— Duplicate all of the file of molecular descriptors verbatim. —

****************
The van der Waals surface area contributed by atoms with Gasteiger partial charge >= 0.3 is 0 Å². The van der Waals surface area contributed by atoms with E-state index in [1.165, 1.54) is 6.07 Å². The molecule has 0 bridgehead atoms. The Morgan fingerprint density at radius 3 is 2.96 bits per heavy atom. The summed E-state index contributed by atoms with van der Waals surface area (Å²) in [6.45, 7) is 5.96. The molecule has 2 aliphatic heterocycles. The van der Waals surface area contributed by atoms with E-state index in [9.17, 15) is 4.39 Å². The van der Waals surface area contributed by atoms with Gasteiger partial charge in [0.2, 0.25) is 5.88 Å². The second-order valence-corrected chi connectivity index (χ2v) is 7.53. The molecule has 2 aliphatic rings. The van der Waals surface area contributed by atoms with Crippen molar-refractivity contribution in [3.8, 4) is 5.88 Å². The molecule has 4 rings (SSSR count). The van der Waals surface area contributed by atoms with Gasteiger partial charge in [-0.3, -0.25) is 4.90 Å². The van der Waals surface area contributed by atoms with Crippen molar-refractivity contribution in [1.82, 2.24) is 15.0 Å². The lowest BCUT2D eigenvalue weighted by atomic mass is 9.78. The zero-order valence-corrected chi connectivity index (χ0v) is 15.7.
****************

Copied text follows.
The van der Waals surface area contributed by atoms with Gasteiger partial charge >= 0.3 is 0 Å². The van der Waals surface area contributed by atoms with E-state index in [1.165, 1.54) is 6.07 Å². The molecule has 0 bridgehead atoms. The Morgan fingerprint density at radius 3 is 2.96 bits per heavy atom. The summed E-state index contributed by atoms with van der Waals surface area (Å²) in [6.45, 7) is 5.96. The molecule has 2 aliphatic heterocycles. The van der Waals surface area contributed by atoms with E-state index in [9.17, 15) is 4.39 Å². The van der Waals surface area contributed by atoms with Gasteiger partial charge in [0.2, 0.25) is 5.88 Å². The second-order valence-corrected chi connectivity index (χ2v) is 7.53. The molecule has 2 aliphatic rings. The van der Waals surface area contributed by atoms with Crippen molar-refractivity contribution in [3.8, 4) is 5.88 Å². The molecule has 4 rings (SSSR count). The van der Waals surface area contributed by atoms with Gasteiger partial charge in [-0.3, -0.25) is 4.90 Å². The van der Waals surface area contributed by atoms with Crippen molar-refractivity contribution in [1.82, 2.24) is 15.0 Å². The lowest BCUT2D eigenvalue weighted by atomic mass is 9.78. The zero-order valence-corrected chi connectivity index (χ0v) is 15.7.